More Green Buildings Likely Under NYC’s New Greenhouse Gas Plan

November 14, 2014

Green community Battery Park City via gigi_nyc via photopin cc

Yesterday, the City Council passed a bill that says New York City must cut greenhouse gas emissions 80% by 2050. The bill, which was approved 47-0, was sponsored by Queens Councilman Costa Constantinides and is expected to be signed into law by Mayor de Blasio.

To reduce emissions, measures similar to those used for PlaNYC will be put into play, including planting trees and retrofitting buildings to be more energy efficient. But we also suspect that the bill will spur a wave of new green developments.

This isn’t the first time such a measure was enacted. In 2006, the City Council passed a law requiring a 30% reduction in greenhouse gas emissions by 2030. But after the devastation from Hurricane Sandy, lawmakers decided more dramatic action was necessary. Councilman Constantinides told the Observer: “There’s probably no greater threat to our global civilization than climate change. There is undisputable links between our carbon emissions and reducing ice sheets, extreme sea rise and overall warming climates worldwide. If we don’t act now, future generations of New Yorkers will be condemned to a future of blistering summers, mass extinctions and seas that threaten to engulf low-lying areas around the globe.”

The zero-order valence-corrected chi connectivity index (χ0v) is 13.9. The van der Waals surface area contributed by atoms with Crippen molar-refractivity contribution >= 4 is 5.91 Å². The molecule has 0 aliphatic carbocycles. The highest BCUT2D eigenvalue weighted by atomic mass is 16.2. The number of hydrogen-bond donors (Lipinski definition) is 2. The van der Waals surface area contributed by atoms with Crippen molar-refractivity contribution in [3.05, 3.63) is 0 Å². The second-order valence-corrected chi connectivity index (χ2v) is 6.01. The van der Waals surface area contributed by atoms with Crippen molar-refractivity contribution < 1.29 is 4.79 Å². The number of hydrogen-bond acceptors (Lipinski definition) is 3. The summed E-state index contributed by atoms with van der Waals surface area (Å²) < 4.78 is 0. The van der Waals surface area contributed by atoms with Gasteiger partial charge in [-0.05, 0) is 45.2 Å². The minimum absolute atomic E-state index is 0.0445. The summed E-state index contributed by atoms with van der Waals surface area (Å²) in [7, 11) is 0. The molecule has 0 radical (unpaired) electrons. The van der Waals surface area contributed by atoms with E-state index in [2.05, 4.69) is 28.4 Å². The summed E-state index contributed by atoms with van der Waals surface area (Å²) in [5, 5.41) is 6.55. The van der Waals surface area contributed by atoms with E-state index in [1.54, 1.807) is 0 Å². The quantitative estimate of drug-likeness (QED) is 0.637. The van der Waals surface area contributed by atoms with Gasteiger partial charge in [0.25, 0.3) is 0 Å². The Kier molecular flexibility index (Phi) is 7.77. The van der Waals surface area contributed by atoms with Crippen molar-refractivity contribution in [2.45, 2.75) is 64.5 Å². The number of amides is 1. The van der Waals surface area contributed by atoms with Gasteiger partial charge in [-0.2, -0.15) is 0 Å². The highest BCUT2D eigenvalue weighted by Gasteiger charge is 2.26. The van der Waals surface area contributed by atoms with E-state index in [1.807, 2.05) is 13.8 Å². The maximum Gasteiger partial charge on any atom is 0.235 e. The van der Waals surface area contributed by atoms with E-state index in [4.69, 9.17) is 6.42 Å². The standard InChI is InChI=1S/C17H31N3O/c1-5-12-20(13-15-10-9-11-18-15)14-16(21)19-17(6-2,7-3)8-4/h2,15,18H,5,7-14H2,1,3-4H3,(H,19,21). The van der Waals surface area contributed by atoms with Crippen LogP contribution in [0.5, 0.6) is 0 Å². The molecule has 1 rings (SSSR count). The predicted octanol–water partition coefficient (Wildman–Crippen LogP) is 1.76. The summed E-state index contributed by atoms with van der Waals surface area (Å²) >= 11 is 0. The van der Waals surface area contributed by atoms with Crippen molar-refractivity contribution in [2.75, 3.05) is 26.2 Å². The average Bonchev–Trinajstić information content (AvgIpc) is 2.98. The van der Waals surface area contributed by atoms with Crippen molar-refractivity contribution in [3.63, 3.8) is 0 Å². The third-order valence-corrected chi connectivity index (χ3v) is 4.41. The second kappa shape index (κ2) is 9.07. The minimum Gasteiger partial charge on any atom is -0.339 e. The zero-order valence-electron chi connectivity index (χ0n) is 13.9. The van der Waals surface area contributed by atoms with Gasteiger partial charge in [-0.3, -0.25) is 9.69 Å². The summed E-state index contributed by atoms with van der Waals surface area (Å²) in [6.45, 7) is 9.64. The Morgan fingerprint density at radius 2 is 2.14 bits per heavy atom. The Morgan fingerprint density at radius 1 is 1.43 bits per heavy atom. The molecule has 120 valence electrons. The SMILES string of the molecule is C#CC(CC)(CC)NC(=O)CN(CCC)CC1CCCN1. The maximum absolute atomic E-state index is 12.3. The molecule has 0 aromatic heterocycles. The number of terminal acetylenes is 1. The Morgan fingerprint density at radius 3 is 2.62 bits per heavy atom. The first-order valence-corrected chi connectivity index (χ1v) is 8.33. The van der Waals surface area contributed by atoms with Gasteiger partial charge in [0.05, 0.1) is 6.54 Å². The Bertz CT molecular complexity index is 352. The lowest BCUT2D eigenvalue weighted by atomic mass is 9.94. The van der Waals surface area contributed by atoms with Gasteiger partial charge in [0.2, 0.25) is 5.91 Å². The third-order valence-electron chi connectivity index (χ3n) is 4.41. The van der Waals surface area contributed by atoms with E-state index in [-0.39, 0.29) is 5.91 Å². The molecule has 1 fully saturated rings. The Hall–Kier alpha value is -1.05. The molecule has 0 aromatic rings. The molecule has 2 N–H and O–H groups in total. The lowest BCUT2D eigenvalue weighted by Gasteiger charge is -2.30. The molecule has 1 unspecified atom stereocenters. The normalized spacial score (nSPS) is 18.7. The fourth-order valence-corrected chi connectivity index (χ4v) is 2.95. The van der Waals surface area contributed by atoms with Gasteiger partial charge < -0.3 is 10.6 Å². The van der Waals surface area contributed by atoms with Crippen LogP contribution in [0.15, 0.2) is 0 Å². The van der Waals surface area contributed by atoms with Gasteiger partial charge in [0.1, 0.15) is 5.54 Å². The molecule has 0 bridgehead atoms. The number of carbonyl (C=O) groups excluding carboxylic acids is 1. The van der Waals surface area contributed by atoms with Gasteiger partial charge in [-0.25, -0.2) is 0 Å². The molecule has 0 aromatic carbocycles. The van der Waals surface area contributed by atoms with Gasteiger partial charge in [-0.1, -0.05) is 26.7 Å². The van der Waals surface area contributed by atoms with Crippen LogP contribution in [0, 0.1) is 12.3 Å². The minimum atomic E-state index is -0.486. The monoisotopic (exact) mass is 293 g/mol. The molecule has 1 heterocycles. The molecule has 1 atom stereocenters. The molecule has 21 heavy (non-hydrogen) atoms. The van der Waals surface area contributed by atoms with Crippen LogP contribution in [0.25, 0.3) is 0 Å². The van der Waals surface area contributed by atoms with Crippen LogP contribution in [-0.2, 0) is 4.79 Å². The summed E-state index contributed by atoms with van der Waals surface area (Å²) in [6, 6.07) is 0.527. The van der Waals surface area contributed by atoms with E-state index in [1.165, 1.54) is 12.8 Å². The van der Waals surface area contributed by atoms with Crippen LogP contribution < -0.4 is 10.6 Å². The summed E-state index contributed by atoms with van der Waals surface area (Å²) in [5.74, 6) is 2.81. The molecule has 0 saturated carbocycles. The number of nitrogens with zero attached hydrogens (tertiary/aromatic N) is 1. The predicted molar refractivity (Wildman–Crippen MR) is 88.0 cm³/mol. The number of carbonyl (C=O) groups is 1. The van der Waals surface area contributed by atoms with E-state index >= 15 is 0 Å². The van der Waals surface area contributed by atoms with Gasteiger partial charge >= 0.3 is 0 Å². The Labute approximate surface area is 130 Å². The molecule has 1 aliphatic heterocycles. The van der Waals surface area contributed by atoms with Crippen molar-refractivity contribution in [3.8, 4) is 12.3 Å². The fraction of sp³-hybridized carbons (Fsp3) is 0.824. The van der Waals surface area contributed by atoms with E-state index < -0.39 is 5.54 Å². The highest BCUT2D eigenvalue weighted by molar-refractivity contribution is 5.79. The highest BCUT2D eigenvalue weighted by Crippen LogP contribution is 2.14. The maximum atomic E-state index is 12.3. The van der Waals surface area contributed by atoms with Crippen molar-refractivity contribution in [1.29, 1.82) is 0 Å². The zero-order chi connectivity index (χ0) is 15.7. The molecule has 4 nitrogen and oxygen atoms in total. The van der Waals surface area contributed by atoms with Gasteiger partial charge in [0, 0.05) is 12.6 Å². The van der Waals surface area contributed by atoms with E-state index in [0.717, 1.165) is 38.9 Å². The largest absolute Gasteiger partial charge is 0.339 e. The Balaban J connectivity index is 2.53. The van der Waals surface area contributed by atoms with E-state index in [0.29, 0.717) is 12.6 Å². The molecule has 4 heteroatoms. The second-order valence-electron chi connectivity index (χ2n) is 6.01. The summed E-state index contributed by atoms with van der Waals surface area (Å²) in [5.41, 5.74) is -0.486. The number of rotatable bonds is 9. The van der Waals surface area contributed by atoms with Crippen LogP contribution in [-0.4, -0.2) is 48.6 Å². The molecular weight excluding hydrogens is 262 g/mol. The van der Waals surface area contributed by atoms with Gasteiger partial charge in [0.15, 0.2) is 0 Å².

Almost 75% of greenhouse gas emissions in the city come from powering, heating, and cooling buildings. To curb this, the city plans to first introduce a series of green initiatives to retrofit publicly-owned buildings and then offer incentives to private owners who do the same. To meet the new 80% reduction rate by 2050, the city will have to reduce emissions by 30% over the next ten years alone. Mayor de Blasio noted that the new energy efficiency measures will not only save money, but create thousands of jobs. And with so many new developments already aiming for LEED status to receive tax breaks, we imagine that the new bill will only sweeten the pot.

[Related: 90% of NYC Buildings Fail to Meet Energy Codes]

[Via NY Observer]

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